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THE sun sank lower; the western breeze
floated cool and fresh into the house. As the
evening advanced, the cheerful ring of the village
clock came nearer and nearer. Field and flower-
garden felt the influence of the hour, and shed
their sweetest fragrance. The birds in Norah's
aviary sunned themselves in the evening stillness,
and sang their farewell gratitude to the dying

Staggered in its progress for a time only, the
pitiless routine of the house went horribly on
its daily way. The panic-stricken servants took
their blind refuge in the duties proper to the
hour. The footman softly laid the table for
dinner. The maid sat waiting in senseless
doubt, with the hot-water jugs for the bedrooms
ranged near her in their customary row. The
gardener, who had been ordered to come to his
master, with vouchers for money that he had
paid in excess of his instructions, said his
character was dear to him, and left the vouchers at
his appointed time. Custom that never yields,
and Death that never spares, met on the wreck
of human happinessand Death gave way.

Heavily the thunder-clouds of Affliction had
gathered over the househeavily, but not at
their darkest yet. At five, that evening, the
shock of the calamity had struck its blow.
Before another hour had passed, the disclosure of
the husband's sudden death was followed by the
suspense of the wife's mortal peril. She lay
helpless on her widowed bed; her own life, and
the life of her unborn child, trembling in the

But one mind still held possession of its
resourcesbut one guiding spirit now moved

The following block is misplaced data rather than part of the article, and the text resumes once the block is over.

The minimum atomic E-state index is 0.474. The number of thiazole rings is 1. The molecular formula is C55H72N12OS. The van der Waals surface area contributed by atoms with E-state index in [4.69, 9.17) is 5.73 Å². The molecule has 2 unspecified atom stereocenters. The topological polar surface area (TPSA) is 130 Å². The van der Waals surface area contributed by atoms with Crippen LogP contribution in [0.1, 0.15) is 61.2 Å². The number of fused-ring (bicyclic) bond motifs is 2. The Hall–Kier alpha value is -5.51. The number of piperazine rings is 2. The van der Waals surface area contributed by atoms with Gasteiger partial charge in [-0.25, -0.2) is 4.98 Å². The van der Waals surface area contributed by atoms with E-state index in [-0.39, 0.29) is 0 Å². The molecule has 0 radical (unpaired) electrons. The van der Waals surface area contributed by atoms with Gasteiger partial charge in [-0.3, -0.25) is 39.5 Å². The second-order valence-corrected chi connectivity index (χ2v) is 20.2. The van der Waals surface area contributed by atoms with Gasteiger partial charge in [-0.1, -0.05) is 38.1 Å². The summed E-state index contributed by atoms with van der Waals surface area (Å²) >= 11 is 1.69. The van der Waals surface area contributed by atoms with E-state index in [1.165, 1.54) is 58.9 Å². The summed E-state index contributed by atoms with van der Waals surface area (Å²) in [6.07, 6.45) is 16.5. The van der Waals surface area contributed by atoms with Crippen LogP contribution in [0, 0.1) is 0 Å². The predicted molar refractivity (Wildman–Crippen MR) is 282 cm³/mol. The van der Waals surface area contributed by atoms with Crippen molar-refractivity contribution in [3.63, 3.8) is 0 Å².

helpfully in the house of mourning.

If Miss Garth's early days had been passed as
calmly and as happily as her later life at Combe-
Raven, she might have sunk under the cruel
necessities of the time. But the governess's
youth had been tried in the ordeal of family
affliction; and she met her terrible duties with
the steady courage of a woman who had learnt
to suffer. Alone, she had faced the trial of telling
the daughters that they were fatherless. Alone, she
now struggled to sustain them, when the dreadful
certainty of their bereavement was at last
impressed on their minds.

Her least anxiety was for the elder sister. The
agony of Norah's grief had forced its way
outward to the natural relief of tears. It was not
so with Magdalen. Tearless and speechless, she
sat in the room where the revelation of her
father's death had first reached her; her face,
unnaturally petrified by the sterile sorrow of old
agea white changeless blank, fearful to look
at. Nothing roused, nothing melted her. She
only said, "Don't speak to me; don't touch me.
Let me bear it by myself"—and fell silent again.
The first great grief which had darkened the
sisters' lives, had, as it seemed, changed their
every-day characters already.

The twilight fell, and faded; and the summer
night came brightly. As the first carefully
shaded light was kindled in the sick-room, the
physician who had been summoned from Bristol,
arrived to consult with the medical attendant of
the family. He could give no comfort: he could
only say, "We must try, and hope. The shock
which struck her, when she overheard the news
of her husband's death, has prostrated her
strength at the time when she needed it most.
No effort to preserve her shall be neglected. I
will stay here for the night."

He opened one of the windows to admit more
air as he spoke. The view overlooked the drive
in front of the house, and the road outside.
Little groups of people were standing before the
lodge-gates, looking in. "If those persons make
any noise," said the doctor, "they must be
warned away." There was no need to warn
them: they were only the labourers who had
worked on the dead man's property, and here
and there some women and children from the
village. They were all thinking of himsome
talking of himand it quickened their sluggish
minds to look at his house. The gentlefolks
thereabouts were mostly kind to them (the men
said) but none like him. The women whispered
to each other of his comforting ways, when he
came into their cottages. "He was a cheerful
man, poor soul; and thoughtful of us, too: he
never came in, and stared at meal times; the
rest of 'em help us, and scold usall he ever
said was, better luck next time." So they stood,
and talked of him, and looked at his house and